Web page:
FA Insights is a daily newsletter from Business Insider that delivers the top news and commentary for financial advisors.
An Indiana man cheated a local Amish community out of $US3.9 million (Financial Advisor Magazine)
An Indiana-based investment manager, Earl D. Miller, reportedly cheated members of his local Amish community out of $US3.9 million, and subsequently had his assets frozen.
“Starting in 2008, Miller sought investments for his private investment vehicles, 5 Star Commercial LLC and 5 Star Capital Fund LLC, to invest in ‘green products’ and real estate,” reports Karen Demasters. “Miller falsely told investors he would receive no compensation for managing the fund when, in reality, he used more than $US1 million for his expenses and to repay a personal loan.”
Gundlach gave a semi-warning about the possible December rate hike (Wealth Management)
At Schwab’s annual IMPACT conference, DoubleLine Capital CEO Jeffrey “Gundlach suggested … the economy is too fragile to support [a rate hike] with the price of oil falling and the value of the dollar shooting skyward,” reports David Armstrong.
“Gundlach suggested the current situation is ‘weird’ and one where the European central bank officials are looking at further quantitative easing with their economies registering 1.5% GDP growth, while the US, at just over 2% GDP growth, seems poised to take away the punch bowl by raising rates,” added Armstrong.
“You cannot have quantitative easing and raise interest rates,” Gundlach said at the event. “My theory is there is simply not enough global GDP to go around.”
The Fed has basically been the markets’ “teddy bear” (Charles Schwab)
In the past month the ECB said it would probably expand QE, China reduced rates, and the Fed took out the “concerns over global growth” bit from its latest statement. Following all of that, US indices were up over 8%.
“Many readers either have a child or were a child who had some sort of comforting item they clung to — a teddy bear, a blanket, a pacifier, etc. Perhaps central banks are providing that comfort for markets,” write Liz Ann Sonders, Brad Sorensen, and Jeffrey Kleintop.
But “the sharp market gains seen over the last month are unlikely to persist at the same pace, and investors should be prepared for more volatility. Uncertainty about interest rates will persist, but the US economy continues to chug along at a decent, although not robust, pace. Similarly, global growth seems to be perking up, and helping to stymie predictions of an impending global recession,” argue Sonders, Sorensen, and Kleintop.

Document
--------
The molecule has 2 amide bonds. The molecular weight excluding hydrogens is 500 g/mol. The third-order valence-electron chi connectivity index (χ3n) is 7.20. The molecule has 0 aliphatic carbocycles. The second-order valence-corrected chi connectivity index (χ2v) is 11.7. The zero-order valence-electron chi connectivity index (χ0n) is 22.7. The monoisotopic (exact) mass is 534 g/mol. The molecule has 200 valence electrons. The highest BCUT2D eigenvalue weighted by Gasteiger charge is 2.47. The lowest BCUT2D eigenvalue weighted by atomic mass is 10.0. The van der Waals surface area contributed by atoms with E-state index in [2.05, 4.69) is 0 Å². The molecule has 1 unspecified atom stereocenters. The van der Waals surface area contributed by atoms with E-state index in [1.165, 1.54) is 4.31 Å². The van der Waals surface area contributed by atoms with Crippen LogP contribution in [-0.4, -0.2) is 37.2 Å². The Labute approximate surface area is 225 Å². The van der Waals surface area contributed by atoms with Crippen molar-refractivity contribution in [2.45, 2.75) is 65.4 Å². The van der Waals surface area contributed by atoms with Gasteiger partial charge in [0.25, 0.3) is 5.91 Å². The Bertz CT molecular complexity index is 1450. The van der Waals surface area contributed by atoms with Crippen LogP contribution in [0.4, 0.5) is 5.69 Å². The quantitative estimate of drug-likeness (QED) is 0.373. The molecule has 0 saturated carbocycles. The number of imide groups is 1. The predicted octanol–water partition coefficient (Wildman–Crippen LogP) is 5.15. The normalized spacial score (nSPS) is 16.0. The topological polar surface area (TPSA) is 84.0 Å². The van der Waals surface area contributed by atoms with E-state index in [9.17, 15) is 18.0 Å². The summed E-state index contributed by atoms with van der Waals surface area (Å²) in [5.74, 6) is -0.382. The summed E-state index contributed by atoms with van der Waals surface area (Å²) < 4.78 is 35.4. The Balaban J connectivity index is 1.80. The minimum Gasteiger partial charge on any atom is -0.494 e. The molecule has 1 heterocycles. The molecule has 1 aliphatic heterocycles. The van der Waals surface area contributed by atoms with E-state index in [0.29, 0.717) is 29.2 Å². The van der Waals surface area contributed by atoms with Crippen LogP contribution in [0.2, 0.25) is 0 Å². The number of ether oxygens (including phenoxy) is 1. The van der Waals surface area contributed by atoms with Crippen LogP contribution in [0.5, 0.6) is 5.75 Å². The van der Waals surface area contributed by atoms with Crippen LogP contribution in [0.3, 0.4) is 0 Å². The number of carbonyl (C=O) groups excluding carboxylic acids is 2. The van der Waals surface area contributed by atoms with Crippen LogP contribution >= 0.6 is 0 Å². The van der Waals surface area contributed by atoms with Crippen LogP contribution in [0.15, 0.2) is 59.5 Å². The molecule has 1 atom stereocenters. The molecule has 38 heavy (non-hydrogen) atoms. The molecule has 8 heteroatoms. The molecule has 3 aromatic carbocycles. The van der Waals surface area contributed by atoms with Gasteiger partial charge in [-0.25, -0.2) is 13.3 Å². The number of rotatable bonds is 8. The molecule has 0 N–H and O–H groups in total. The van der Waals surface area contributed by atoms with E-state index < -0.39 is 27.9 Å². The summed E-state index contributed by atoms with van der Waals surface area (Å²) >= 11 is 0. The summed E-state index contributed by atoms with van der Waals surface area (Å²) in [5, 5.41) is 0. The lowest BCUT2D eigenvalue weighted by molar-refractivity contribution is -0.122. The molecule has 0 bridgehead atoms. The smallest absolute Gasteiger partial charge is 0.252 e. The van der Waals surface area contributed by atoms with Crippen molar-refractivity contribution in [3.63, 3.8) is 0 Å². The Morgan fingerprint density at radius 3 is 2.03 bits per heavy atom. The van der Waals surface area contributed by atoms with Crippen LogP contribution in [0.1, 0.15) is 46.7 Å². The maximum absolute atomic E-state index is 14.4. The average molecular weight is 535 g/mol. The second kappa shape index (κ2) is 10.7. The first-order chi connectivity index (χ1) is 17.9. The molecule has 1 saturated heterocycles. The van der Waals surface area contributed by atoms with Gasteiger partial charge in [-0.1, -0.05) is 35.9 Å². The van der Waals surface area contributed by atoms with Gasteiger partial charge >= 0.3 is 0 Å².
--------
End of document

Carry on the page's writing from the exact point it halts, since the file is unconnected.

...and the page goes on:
There are still a few nuggets left in the emerging markets (Advisor Perspectives)
“The secret to success [in emerging markets] is being able to identify pockets of strength — even in weak economies — and to catch nascent trends before they become obvious to others,” writes AllianceBernstein’s Sammy Suzuki.
For example, “while generally shunning commodity-centric countries, we see further growth potential for many of the low-cost manufacturing centres. For example, Mexico, Vietnam, Poland, Hungary and the Czech Republic should all continue to gain from China’s waning status as a source for low-cost labour,” suggests Suzuki.
Raymond James just added another big advisor team (Think Advisor)
“The Asia Pacific Group joins Raymond James’ employee channel. The team, which has about $US3 million in yearly fees and commissions, serves public funds, endowments, foundations, corporations and high-net-worth investors in the Western Pacific US region,” reports Janet Levaux.
“This team marks the first advisors to join Raymond James & Associates in Guam,” said Rick Sanchez, West Coast regional director for RJA. “We anticipate growth in Guam through internal development of the team and by attracting new professionals to the Asia Pacific Group, and we look forward to continuing this momentum and growing the firm’s presence in the Pacific.”
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